Archive for the ‘Base64’ Category

GUIDs, their representation and Base64

February 26, 2008

Everyone knows what a GUID is – 128 bit number, that is supposed to be global unique and it is used for identifier for different types of objects, COM objects most notably.
Usually they are formatted as hex string like {F7F052A2-8BC7-4b84-8330-228BCA8A6E19}. A tool for
creating guids can is guuidgen.exe, there are also System.Guid class and CoCreateGuid API.
Sometimes GUIDs have to be formatted more compactly, for instance in the IFC Specification GUIDs have to be formatted as Base64, making them string with 22 characters length.
Sadly the base64 encoding is non-compatible with the .NET implementation, which makes it a hard task to convert System.Guid object to required format.
IFC Base64 is using 0-9A-Za-z_$ characters and .NET implementation is using something like A-Za-z0-9 for encoding table.
There is some sample C code on the ifc wiki site, so I went for the easy solution – make a dll and call it from .NET.
The problems with this approach kept comming one after another – mostly dll was not always found in Web scenario, due to deployment issues. But there are also other possible hurdles – 64bit migration, deployment on Mono and so on.
So I needed a pure managed implementation of Base64 encoding for GUIDs.
Some googling brought me to sample code, that I adjusted it to the spec and here is the solution:

public class Managed {

  public static string GetId(Guid guid) {
    return ToBase64String(guid.ToByteArray());
  }

  public static string GetId() {
    return ToBase64String(Guid.NewGuid().ToByteArray());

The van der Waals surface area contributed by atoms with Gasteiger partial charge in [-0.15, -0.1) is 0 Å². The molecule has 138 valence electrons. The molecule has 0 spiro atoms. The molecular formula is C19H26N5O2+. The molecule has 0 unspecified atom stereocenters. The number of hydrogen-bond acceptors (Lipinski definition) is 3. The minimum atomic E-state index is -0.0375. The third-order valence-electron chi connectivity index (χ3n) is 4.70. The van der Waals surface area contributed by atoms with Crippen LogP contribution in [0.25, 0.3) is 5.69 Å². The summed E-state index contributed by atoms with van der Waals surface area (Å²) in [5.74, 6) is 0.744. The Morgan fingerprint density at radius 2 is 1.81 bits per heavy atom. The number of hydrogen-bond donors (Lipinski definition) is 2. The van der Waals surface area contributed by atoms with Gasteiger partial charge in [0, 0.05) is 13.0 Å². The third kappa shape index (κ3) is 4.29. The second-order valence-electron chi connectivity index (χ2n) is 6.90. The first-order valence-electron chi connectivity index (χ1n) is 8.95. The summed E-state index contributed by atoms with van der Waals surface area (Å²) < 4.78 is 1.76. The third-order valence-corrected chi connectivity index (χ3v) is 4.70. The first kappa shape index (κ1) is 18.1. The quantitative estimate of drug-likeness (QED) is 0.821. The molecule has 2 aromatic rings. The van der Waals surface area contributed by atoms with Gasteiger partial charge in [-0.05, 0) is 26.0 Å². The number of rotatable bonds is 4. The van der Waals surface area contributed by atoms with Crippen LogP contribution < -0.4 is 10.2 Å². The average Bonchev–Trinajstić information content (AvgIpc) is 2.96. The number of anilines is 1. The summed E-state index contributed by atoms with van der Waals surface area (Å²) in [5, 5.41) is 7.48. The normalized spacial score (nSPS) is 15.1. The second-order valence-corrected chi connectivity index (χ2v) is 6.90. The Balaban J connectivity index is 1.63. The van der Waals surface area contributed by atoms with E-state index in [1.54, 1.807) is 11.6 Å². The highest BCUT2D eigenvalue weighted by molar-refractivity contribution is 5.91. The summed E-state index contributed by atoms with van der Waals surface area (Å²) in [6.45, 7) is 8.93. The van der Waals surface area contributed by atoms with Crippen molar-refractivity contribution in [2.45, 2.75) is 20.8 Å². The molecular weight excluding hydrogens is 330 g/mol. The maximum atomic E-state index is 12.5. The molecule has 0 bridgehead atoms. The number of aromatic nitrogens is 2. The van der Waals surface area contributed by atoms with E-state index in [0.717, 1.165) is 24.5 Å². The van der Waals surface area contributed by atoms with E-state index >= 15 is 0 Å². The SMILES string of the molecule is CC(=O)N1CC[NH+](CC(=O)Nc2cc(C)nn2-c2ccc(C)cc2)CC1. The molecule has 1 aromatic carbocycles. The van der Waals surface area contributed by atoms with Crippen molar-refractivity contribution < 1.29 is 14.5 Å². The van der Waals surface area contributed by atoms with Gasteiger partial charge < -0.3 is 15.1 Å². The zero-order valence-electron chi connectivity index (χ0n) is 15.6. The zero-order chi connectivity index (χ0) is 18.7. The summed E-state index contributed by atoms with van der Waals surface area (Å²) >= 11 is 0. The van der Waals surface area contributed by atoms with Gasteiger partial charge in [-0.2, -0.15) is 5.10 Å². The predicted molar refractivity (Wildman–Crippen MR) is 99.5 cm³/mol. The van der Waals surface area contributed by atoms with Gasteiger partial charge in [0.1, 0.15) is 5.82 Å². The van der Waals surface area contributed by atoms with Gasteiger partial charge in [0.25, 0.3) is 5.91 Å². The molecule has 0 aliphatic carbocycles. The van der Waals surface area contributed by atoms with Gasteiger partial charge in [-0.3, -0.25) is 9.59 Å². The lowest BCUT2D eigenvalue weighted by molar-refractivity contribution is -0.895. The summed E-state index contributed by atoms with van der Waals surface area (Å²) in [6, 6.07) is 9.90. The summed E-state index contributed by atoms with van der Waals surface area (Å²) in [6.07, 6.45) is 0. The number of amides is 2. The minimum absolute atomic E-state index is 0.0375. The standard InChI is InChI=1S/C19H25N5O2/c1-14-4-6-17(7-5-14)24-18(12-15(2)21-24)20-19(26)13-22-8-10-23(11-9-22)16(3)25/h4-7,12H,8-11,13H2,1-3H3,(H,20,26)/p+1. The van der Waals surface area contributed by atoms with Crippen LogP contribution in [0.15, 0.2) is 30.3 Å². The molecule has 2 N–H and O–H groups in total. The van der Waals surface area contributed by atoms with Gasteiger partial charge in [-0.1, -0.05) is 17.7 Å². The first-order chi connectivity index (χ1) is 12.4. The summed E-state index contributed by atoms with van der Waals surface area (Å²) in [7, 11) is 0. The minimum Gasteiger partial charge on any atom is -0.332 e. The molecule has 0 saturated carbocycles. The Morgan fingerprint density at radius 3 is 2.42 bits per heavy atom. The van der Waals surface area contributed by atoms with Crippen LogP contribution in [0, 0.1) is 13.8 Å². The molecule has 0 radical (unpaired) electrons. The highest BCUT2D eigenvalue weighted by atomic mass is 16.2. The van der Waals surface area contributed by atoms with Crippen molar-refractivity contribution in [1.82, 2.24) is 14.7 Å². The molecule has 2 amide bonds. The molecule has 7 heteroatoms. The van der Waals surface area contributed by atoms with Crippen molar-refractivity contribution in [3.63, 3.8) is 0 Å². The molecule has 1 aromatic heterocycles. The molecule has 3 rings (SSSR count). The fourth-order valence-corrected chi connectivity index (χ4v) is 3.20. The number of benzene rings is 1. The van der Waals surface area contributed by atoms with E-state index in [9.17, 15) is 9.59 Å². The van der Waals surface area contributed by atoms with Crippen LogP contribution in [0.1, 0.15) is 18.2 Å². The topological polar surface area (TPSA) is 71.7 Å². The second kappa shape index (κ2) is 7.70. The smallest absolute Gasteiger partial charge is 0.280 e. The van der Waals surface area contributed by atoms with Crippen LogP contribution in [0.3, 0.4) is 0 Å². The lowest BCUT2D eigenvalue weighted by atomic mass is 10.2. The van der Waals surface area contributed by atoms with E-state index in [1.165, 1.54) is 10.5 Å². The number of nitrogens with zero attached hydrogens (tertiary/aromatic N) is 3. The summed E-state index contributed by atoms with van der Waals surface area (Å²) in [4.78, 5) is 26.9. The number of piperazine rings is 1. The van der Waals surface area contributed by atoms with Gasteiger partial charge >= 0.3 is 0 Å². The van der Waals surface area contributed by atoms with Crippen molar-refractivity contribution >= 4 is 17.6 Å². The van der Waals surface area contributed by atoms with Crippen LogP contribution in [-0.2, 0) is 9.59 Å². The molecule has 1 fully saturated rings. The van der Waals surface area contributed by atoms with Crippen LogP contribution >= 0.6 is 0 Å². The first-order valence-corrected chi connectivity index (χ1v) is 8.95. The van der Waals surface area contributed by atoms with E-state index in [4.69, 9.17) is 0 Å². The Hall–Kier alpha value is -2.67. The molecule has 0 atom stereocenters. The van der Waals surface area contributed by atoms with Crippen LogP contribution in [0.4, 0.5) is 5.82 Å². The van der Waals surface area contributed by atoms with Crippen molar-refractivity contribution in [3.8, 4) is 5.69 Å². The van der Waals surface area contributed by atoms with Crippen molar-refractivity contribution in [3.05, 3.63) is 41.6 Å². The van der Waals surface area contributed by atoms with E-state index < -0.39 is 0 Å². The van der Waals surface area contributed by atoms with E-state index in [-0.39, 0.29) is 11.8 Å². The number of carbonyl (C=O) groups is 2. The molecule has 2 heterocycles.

}

  public static readonly char[] base64Chars = new char[]
  { '0','1','2','3','4','5','6','7','8','9',
  'A','B','C','D','E','F','G','H','I','J','K','L','M',
  'N','O','P','Q','R','S','T','U','V','W','X','Y','Z',
  'a','b','c','d','e','f','g','h','i','j','k','l','m',
  'n','o','p','q','r','s','t','u','v','w','x','y','z',
  '_','$' };

  public static string ToBase64String(byte[] value) {
    int numBlocks;
    int padBytes;

    if ((value.Length % 3) == 0) {
      numBlocks = value.Length / 3;
      padBytes = 0;
    } else {
      numBlocks = 1 + (value.Length / 3);
      padBytes = 3 - (value.Length % 3);
    }
    if (padBytes < 0 || padBytes > 3)
      throw new ApplicationException("Fatal logic error in padding code");

    byte[] newValue = new byte[numBlocks * 3];
    for (int i = 0; i < value.Length; ++i)
      newValue[i] = value[i];

    byte[] resultBytes = new byte[numBlocks * 4];
    char[] resultChars = new char[numBlocks * 4];

for (int i = 0; i < numBlocks; i++) {
  resultBytes[i * 4 + 0] = 
       (byte)((newValue[i * 3 + 0] & 0xFC) >> 2);
  resultBytes[i * 4 + 1] =
       (byte)((newValue[i * 3 + 0] & 0x03) << 4 |
       (newValue[i * 3 + 1] & 0xF0) >> 4);
  resultBytes[i * 4 + 2] =
        (byte)((newValue[i * 3 + 1] & 0x0F) << 2 |
        (newValue[i * 3 + 2] & 0xC0) >> 6);
  resultBytes[i * 4 + 3] =
        (byte)((newValue[i * 3 + 2] & 0x3F));
 }

 for (int i = 0; i < numBlocks * 4; ++i)
   resultChars[i] = base64Chars[resultBytes[i]];

   string s = new string(resultChars);
   return s.Substring(0, 22);
 }
}

So if you have to encode something as Base64 or deal with GUIDs with one way or another – this may be helpful to you.
Original code by James McCaffrey (more…)

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